The new ForHLR high-performance computer of Karlsruhe Institute of Technology (KIT) offers high computing capacity and an innovative visualization technology for latest simulation methods. The computer can be used by researchers from all over Germany to calculate complex problems in new dimensions. Today, operation of ForHLR was started officially by the Baden-Württemberg Minister of Science, Theresia Bauer, and the President of KIT, Professor Holger Hanselka.
“This new supercomputer was funded with a total of EUR 26 million under the Research Installations Program, half of which was financed from the central budget of the state. We are taking this effort, because digitization is associated with enormous opportunities in managing the big challenges of society. For the Baden-Württemberg state government, digitization is of central political importance. ForHLR will enable users in the areas of environmental research, energy research, nanosciences, and materials sciences to handle complex application problems in new dimensions,” the Baden-Württemberg Minister of Science, Theresia Bauer, said during the official presentation of ForHLR at the Steinbuch Centre for Computing (SCC) of KIT. ForHLR is funded by the State of Baden-Württemberg and the Federal Republic of Germany.
"High-performance computing and sophisticated simulation methods today play an important role in cutting-edge research,” emphasized the President of KIT, Professor Holger Hanselka. “Whoever wants to be top in research, needs maximum computing power and storage capacity. With their help, science will succeed more quickly in finding new solutions for problems in energy, mobility, and environmental research. In this respect, ForHLR perfectly fits to the strategy of KIT.”
The new ForHLR II is a petaflop system with more than 1170 nodes, more than 24,000 processor cores, and 74 terabytes of main memory. One petaflop corresponds to a billion computation operations per second. Compared to ForHLR I that started operation in September 2014 at KIT, ForHLR II’s performance is increased by a factor of about 2.5. The ForHLR computer is accommodated in a building equipped with latest cooling technology for energy-efficient operation. Its construction was also funded by the Federal Republic of Germany and the State of Baden-Württemberg. In the cold season, the waste heat of the system is used for heating the office building.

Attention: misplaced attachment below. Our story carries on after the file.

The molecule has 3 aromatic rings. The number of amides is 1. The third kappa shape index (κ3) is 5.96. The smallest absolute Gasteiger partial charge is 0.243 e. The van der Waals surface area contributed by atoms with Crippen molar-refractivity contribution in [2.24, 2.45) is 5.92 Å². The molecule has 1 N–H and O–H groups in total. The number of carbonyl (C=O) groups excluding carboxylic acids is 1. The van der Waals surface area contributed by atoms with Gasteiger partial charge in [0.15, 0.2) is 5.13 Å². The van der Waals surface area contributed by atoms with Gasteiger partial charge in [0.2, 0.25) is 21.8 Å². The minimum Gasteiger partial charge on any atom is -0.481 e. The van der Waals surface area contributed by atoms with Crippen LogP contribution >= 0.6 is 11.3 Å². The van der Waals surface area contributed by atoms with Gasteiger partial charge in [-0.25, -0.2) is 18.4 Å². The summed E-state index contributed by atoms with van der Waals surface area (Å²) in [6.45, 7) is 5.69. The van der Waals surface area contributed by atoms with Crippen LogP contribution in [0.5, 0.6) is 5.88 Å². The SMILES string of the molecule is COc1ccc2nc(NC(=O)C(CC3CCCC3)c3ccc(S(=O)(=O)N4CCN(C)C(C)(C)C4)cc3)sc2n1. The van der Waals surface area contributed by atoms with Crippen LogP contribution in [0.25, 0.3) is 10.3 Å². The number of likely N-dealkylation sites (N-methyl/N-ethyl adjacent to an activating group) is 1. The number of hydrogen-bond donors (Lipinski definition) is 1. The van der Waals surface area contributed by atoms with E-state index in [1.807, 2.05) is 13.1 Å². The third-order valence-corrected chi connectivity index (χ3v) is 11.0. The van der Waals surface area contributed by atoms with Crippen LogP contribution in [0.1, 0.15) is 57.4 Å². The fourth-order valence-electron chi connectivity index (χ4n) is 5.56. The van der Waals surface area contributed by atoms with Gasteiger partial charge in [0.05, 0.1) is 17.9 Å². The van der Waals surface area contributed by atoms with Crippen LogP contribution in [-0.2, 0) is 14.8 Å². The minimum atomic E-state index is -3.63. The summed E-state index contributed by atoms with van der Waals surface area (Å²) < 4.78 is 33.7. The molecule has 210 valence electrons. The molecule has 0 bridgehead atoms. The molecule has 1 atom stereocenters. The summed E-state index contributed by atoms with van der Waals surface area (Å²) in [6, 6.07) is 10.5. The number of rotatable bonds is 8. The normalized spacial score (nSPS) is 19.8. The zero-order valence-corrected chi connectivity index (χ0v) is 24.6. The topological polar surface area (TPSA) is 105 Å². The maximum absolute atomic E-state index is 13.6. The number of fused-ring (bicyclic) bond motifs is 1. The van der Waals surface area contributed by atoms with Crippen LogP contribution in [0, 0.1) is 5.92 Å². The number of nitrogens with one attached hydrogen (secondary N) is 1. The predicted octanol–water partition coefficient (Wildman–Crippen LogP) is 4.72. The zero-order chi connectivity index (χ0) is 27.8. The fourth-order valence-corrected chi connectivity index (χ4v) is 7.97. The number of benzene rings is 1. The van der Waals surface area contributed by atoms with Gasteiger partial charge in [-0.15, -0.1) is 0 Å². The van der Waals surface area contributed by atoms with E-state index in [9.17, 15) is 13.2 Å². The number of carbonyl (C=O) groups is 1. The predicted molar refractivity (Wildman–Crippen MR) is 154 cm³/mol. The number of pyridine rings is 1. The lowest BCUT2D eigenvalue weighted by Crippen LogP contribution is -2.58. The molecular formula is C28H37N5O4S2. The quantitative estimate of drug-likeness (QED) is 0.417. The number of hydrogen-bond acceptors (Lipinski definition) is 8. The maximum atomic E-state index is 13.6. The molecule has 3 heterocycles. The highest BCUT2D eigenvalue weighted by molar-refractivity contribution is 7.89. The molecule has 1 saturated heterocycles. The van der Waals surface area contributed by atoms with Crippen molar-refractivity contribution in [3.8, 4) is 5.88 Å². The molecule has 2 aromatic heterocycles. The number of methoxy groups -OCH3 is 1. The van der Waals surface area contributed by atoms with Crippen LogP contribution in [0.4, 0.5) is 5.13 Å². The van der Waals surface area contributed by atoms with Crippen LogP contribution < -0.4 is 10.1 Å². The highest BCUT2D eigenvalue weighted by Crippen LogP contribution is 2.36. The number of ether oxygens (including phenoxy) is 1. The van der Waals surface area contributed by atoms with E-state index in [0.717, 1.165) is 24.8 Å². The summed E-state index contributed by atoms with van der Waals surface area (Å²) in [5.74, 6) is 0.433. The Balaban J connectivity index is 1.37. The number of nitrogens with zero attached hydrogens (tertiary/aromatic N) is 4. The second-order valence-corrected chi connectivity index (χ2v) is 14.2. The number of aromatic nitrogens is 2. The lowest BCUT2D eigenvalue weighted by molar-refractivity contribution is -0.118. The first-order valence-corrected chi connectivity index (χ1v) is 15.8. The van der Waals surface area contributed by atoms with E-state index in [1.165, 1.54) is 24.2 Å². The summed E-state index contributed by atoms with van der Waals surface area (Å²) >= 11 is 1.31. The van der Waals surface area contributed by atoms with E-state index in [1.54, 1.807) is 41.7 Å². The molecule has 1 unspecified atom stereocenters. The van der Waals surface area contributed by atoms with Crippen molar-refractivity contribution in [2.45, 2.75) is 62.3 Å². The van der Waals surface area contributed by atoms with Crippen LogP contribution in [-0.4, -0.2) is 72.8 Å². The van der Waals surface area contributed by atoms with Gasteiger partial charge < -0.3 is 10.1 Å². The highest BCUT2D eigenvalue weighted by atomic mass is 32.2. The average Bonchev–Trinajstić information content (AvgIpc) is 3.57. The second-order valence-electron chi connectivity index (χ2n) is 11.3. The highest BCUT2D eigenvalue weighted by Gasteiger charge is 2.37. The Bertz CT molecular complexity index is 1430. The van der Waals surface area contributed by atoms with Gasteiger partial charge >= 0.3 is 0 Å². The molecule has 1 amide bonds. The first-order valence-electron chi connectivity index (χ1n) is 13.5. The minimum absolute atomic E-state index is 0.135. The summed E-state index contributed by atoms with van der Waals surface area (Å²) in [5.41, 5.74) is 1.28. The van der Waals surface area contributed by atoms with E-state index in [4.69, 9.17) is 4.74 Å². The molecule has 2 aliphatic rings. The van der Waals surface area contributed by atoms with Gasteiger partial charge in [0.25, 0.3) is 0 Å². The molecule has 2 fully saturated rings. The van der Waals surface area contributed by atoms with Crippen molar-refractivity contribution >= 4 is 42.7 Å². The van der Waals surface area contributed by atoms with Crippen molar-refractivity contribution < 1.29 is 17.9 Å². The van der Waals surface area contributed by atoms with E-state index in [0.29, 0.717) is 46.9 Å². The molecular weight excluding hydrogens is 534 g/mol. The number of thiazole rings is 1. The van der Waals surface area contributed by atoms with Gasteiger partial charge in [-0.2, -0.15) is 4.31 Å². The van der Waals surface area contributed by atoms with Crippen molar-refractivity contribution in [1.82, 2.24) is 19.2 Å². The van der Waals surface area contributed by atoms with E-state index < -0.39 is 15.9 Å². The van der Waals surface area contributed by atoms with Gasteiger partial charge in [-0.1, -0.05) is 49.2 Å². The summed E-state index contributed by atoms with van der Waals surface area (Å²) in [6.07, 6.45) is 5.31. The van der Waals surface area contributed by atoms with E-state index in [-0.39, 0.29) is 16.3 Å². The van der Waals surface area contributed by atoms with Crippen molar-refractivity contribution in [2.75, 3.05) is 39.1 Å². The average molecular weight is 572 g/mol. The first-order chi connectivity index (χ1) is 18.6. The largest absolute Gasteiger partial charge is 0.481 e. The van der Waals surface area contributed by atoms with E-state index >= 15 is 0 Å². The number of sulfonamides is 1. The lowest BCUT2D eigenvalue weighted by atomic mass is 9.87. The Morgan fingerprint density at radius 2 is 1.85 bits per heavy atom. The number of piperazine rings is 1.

“The high-performance computer perfectly fits to the existing computer infrastructure of KIT and facilitates optimal use of the different systems by the scientists,” Professor Bernhard Neumair, Managing Director of the Steinbuch Centre for Computing of KIT, added. “Big data volumes can be analyzed seamlessly on the ForHLR and other high-performance computing systems or at the Smart Data Solution Center Baden-Württemberg and then visualized at KIT. The BelWü science network ensures quick data transfer from other universities to KIT and back.”
Improved Simulations in Energy, Environmental, Nano, and Materials Sciences
The high-performance computer distributes computation work to several processor cores (parallelization). Scientists can use the computer to calculate complex research problems, especially in the areas of energy, environmental, nano, and materials sciences. With improved simulation methods, models of various physical systems and spatial and temporal scales can be coupled. Researchers are enabled to compute highly complex climate models and to study e.g. global warming, its impact on regional climate fluctuations, complete integration of the local water cycle from the biosphere to the atmosphere, or the dispersion and detailed effect of air pollutants.